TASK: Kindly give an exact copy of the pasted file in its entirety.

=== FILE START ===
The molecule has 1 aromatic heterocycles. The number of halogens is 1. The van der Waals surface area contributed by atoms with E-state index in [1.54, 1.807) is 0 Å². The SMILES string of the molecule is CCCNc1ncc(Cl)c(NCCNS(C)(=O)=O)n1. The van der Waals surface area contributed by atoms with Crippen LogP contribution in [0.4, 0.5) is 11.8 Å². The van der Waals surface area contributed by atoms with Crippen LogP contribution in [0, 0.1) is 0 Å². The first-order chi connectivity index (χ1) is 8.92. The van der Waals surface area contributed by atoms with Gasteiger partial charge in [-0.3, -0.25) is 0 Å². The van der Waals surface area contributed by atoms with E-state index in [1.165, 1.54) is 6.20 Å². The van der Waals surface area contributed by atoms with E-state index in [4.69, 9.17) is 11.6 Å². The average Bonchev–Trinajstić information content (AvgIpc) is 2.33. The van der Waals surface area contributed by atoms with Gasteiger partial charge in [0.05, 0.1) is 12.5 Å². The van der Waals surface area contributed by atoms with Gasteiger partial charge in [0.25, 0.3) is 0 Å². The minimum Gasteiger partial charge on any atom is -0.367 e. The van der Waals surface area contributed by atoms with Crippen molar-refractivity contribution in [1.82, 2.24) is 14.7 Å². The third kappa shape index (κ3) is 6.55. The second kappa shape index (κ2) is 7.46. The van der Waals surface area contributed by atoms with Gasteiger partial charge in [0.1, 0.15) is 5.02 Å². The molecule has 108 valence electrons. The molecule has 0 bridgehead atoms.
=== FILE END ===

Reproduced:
The molecule has 1 aromatic heterocycles. The number of halogens is 1. The van der Waals surface area contributed by atoms with E-state index in [1.54, 1.807) is 0 Å². The SMILES string of the molecule is CCCNc1ncc(Cl)c(NCCNS(C)(=O)=O)n1. The van der Waals surface area contributed by atoms with Crippen LogP contribution in [0.4, 0.5) is 11.8 Å². The van der Waals surface area contributed by atoms with Crippen LogP contribution in [0, 0.1) is 0 Å². The first-order chi connectivity index (χ1) is 8.92. The van der Waals surface area contributed by atoms with Gasteiger partial charge in [-0.3, -0.25) is 0 Å². The van der Waals surface area contributed by atoms with E-state index in [1.165, 1.54) is 6.20 Å². The van der Waals surface area contributed by atoms with E-state index in [4.69, 9.17) is 11.6 Å². The average Bonchev–Trinajstić information content (AvgIpc) is 2.33. The van der Waals surface area contributed by atoms with Gasteiger partial charge in [0.05, 0.1) is 12.5 Å². The van der Waals surface area contributed by atoms with Gasteiger partial charge in [0.25, 0.3) is 0 Å². The minimum Gasteiger partial charge on any atom is -0.367 e. The van der Waals surface area contributed by atoms with Crippen molar-refractivity contribution in [1.82, 2.24) is 14.7 Å². The third kappa shape index (κ3) is 6.55. The second kappa shape index (κ2) is 7.46. The van der Waals surface area contributed by atoms with Gasteiger partial charge in [0.1, 0.15) is 5.02 Å². The molecule has 108 valence electrons. The molecule has 0 bridgehead atoms.